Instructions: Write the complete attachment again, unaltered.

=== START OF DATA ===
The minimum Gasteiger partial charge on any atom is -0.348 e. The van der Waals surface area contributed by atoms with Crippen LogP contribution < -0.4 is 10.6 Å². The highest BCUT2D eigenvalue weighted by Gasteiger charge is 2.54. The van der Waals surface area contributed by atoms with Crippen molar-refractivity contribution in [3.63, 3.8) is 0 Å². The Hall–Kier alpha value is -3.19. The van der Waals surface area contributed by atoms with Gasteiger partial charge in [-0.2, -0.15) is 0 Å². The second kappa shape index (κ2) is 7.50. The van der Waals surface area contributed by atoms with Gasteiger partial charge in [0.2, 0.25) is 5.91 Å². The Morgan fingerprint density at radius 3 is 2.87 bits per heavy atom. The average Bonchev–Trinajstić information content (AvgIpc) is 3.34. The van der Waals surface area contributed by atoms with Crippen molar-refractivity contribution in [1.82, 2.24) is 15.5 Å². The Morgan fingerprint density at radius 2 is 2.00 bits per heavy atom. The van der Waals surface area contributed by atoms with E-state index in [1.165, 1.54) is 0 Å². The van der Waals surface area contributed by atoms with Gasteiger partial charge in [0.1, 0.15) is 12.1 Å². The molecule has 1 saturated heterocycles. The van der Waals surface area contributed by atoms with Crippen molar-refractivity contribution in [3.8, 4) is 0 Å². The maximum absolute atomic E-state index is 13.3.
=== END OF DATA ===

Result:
The minimum Gasteiger partial charge on any atom is -0.348 e. The van der Waals surface area contributed by atoms with Crippen LogP contribution < -0.4 is 10.6 Å². The highest BCUT2D eigenvalue weighted by Gasteiger charge is 2.54. The van der Waals surface area contributed by atoms with Crippen molar-refractivity contribution in [3.63, 3.8) is 0 Å². The Hall–Kier alpha value is -3.19. The van der Waals surface area contributed by atoms with Gasteiger partial charge in [-0.2, -0.15) is 0 Å². The second kappa shape index (κ2) is 7.50. The van der Waals surface area contributed by atoms with Gasteiger partial charge in [0.2, 0.25) is 5.91 Å². The Morgan fingerprint density at radius 3 is 2.87 bits per heavy atom. The average Bonchev–Trinajstić information content (AvgIpc) is 3.34. The van der Waals surface area contributed by atoms with Crippen molar-refractivity contribution in [1.82, 2.24) is 15.5 Å². The Morgan fingerprint density at radius 2 is 2.00 bits per heavy atom. The van der Waals surface area contributed by atoms with E-state index in [1.165, 1.54) is 0 Å². The van der Waals surface area contributed by atoms with Gasteiger partial charge in [0.1, 0.15) is 12.1 Å². The molecule has 1 saturated heterocycles. The van der Waals surface area contributed by atoms with Crippen molar-refractivity contribution in [3.8, 4) is 0 Å². The maximum absolute atomic E-state index is 13.3.